I moved to a more welcoming and accepting country. I’ve worked with painters, dancers, and yoga practitioners, met people who love their bodies and are willing to share this magic with the world, and I can say it was the first time I enjoyed the work I do without any fear or anxiety tainting the moment.

Looking back, I realize today that my love of body painting was the origin of the resistance I had undertaken, the resistance to the boredom in the atelier and being bored of the orange on the pottery dish, resistance to society and what it considers to be the “official dress code” for respectable women. But the years have finally brought me to a place where I will not resist something that has art in it. I will practice art.

When I arrived in Canada, I began working with several projects and institutions. The craft I practice has become a key part of a number of programs for treating communication and self-worth issues. Later, I established separate workshops for individuals, couples, and groups, and was able to make photography sessions with the subjects’ faces exposed, into a reality.

When I paint on the body, I can only be grateful to the person who shares his/her space with me. I think it is remarkable that people I do not personally know trust me with their bodies, and allow me to put my artistic energy on their skin. Each session is a different experience with its own distinct emotions and unique energies.

Scene 1: Alexandria 2002

A meeting with friends:

My friends and I sit and talk about our desire to change the world through dance and art, and to be able to publicly post photos of the art on our bodies. At the time, I was filling out applications to submit them to art competitions in cultural institutions. I filled the form, and attached the photos of the participating model without showing her head or including her identity.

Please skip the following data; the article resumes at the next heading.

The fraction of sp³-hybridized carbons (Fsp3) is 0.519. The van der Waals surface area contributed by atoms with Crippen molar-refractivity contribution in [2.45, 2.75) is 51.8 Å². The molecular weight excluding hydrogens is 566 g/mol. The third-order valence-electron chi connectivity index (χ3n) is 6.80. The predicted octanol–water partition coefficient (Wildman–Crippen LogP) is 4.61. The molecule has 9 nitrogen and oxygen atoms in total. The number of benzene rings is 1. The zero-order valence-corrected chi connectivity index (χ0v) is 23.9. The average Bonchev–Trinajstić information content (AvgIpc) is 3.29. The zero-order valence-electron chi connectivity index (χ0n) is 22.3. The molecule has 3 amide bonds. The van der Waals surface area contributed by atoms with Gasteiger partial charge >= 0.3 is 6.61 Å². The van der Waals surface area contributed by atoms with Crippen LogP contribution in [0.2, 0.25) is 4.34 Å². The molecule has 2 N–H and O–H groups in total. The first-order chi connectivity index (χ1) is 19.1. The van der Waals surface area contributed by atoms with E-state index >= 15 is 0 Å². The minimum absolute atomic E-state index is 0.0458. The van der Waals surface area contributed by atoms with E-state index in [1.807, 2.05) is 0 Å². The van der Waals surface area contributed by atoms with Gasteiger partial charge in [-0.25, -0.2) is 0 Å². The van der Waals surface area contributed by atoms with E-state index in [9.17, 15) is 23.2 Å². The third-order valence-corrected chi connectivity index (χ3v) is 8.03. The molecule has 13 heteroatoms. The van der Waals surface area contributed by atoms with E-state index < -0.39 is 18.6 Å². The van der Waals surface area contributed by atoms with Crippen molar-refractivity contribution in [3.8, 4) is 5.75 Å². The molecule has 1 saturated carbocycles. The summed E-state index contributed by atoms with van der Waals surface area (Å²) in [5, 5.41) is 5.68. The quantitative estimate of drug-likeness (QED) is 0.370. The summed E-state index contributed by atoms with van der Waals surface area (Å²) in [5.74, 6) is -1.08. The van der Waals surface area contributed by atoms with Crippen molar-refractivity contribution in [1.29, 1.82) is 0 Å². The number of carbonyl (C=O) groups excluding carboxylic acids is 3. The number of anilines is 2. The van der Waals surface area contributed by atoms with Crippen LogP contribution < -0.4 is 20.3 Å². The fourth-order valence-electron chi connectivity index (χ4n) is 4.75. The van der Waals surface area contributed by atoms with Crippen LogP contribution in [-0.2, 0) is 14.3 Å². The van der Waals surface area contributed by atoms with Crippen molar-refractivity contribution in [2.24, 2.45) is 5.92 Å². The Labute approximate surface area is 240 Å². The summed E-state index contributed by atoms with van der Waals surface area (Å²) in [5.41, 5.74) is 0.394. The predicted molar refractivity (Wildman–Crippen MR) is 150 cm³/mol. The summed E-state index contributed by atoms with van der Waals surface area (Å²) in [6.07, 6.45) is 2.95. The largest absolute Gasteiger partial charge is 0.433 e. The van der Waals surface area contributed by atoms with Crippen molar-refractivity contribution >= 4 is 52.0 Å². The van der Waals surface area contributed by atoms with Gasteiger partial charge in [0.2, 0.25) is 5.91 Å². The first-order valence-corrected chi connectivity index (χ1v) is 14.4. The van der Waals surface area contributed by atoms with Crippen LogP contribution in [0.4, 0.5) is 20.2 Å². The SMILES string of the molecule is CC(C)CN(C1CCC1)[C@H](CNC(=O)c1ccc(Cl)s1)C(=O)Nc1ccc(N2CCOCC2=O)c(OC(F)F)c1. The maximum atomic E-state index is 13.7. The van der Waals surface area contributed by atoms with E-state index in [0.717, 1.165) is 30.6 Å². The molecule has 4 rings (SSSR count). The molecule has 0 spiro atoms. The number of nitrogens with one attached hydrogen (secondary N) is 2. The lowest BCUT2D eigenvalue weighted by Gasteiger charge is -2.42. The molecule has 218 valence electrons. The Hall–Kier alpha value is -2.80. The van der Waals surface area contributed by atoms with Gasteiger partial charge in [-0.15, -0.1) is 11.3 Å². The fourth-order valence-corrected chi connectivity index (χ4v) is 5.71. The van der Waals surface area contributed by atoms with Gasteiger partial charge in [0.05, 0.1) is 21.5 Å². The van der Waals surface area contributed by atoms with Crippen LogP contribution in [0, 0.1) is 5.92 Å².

All the photos were without any heads.

The body painting project remained, like a ghost living in small, protected, closed circles, and surrounded by fear as if it were something shameful.

Scene 2: Canada 2021

A workshop with Sass group:

I work with a group of girls who have gone through traumatic experiences like physical and sexual abuse. We talk about healing, about being able to love ourselves and love others again; We pic up the remains of what our bodies have gone through and point out the wounds that we are very well acquainted with. We accept them and then draw flowers and hearts over them.

Scene 3: Canada 2021

The opening of my very first exhibition:

At the opening, I am filled with anxiety, standing barefoot and looking at my beautiful girls, these heroines, each of whom has gone through profound experiences and gathered her strength to share her body and soul in an exhibition open to the general public.

While waiting for the opening to begin, I had a panic attack that an enraged person would come barging into the place, and start yelling in my face, “You are shameless, and what you’re doing is wrong and haram.” In the best case scenario, they will say that I corrupt girls and that I’m planting forbidden ideas about the body and sex in their heads.

 Before the opening, I had a panic attack that an enraged person would barge in and start yelling at me, “You are shameless, what you’re doing is Haram.” At best, they’ll say that I corrupt girls, planting forbidden ideas about the body in their heads

Moments pass, the exhibition door opens and people begin to come in, expressing their admiration for the project and asking about the heroines in the photos and about the entire experience. I feel immense relief, and here the magic of healing through art takes place — when terror turns into joy. The night draws to a close with a happy ending, as the mayor comes to greet me, admire the artworks, and congratulate me on the exhibition.